• An Azure Resource Manager template, so we will be able to deploy this solution multiple times.
  • A Power BI dashboard to see the curves and the Azure Machine Learning-trained model results as executed in Stream Analytics for each piece in real time.

PowerBI Dashboard

Architecture

In the technology diagram below you will find the different technologies we are using to get all the information from the machine. On the left is the deployment we did inside the control PC, while on the right is all the technology we are using in Azure right now, plus what we want to add in the near future, marked with a green asterisk.

Schema

While we use a Service -> IoT Hub -> Function -> ASA -> Power BI pipeline for live data, we cannot use the same method for the historical data that is already stored in the controller computer. It is a huge amount of data that may be uploaded manually from another computer with a higher bandwidth. In any case, the work won’t be done by the functions directly, but we will create an HDInsight deployment that will do the data preparation and characterization for the machine learning model. This will not be necessary for the new machines, but for all the old ones that have been working for several years.

Device used and code artifacts

You will find the code at the Fagor Ederlan repository.

It contains the code for the Windows Service, the Intel Genuino 101 board, and all the Azure deployment artifacts.

Intel Genuino 101

Going forward

In this project, we did the data gathering in a secure, reliable, and scalable way, but there’s still much work to do. Now that we have the data in the cloud, we can do incremental improvements in the machine learning models and create new ones that could offer recommendations to improve the molding process.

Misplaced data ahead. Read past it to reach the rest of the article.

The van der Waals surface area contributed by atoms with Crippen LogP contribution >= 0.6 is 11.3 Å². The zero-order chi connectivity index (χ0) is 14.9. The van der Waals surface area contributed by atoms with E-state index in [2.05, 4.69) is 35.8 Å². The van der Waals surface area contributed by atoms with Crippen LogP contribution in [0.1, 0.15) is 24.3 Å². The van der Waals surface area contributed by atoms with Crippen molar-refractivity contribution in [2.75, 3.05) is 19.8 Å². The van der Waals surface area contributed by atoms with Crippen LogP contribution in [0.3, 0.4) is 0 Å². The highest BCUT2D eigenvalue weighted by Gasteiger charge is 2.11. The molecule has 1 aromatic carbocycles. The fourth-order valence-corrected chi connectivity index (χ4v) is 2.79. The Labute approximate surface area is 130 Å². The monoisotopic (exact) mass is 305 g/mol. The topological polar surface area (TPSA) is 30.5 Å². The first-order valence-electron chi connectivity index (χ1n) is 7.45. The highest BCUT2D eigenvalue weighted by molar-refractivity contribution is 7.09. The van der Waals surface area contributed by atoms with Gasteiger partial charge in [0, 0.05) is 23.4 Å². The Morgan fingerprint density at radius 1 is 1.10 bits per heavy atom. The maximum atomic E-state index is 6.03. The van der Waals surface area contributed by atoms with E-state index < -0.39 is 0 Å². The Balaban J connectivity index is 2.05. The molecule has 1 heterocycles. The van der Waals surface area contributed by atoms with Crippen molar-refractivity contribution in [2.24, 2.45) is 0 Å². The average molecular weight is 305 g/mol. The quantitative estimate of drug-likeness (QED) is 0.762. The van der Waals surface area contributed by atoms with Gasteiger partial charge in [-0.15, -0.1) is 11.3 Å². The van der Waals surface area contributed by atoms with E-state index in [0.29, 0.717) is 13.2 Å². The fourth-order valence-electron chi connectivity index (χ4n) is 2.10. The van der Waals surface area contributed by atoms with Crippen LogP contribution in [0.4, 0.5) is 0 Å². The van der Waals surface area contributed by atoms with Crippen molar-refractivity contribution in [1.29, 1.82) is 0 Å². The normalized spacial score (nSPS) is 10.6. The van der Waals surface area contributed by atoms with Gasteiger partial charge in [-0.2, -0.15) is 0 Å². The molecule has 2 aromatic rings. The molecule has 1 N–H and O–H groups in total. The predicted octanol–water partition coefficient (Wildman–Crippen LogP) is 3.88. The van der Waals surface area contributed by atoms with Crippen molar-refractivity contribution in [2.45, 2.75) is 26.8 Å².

Another fundamental aspect of this development has been the security and the scalability of the system:

  • The IoT Hub, Stream Analytics, and Azure Functions used in the project will scale easily, but the machine learning model is unique for each mold and machine, and a solution for using multiple models should be developed.
  • The security of the overall system has been a big concern during the project development.

The service sending the files and gathering real-time environmental data should not open security issues in the system that controls the molding process and robot assistant—IoT Hub provides a high degree of security at scale and simplifies this kind of deployment.

Conclusion

Automating the upload of files and the data preparation has solved a critical problem of the solution that the team was building. Furthermore, it opens the door to tackle the issues in near real time, saving costs and time and enhancing the quality of the product that will arrive to the customers.

The IoT solutions we have in Azure solved many of the concerns of the IT department and reduced the complexity of the solution:

  • Security: No information about the storage is set at the device level; we have a secure channel communication and the ability to use certificates.
  • Scalability: IoT Hub scales to millions of devices.
  • Bandwidth limits: The files are compressed before sending them through the wire and uncompressed on arrival; they are also stored until the send process finishes successfully.
  • Use of the existing hardware: We deployed only a lightweight Windows Service inside the control PC.
  • External sensors extensibility: Adding sensors is easy because the Windows Service is extensible via a USB serial connection. We can connect an Arduino or a Genuino 101 and all the information transmitted via USB is directly sent through the IoT Hub messaging system.
  • Command and control: IoT Hub allows us to build command and control solutions; adding a C2D receiver in the control PC is now very easy.
  • Complexity reduction: Capturing the data, building the Machine Learning-trained model, and connecting all the parts of the solution was a complex and manual process. The services that we are using in Azure—IoT Hub, Azure Functions, Azure Machine Learning, and Stream Analytics—all provide a seamless integration among one another.

Customer impressions

Natividad Herrasti (ETIC):

Azure IoT Suite is the basic and powerful tool for the development of IoT solutions by capturing data from sensors and machines, by storing it in the cloud, by processing and extracting insights and knowledge from all data and by presenting these insights in powerful interactive dashboards. After the hackfest, ETIC has the expertise for creating and developing many new IoT solutions.

Additional resources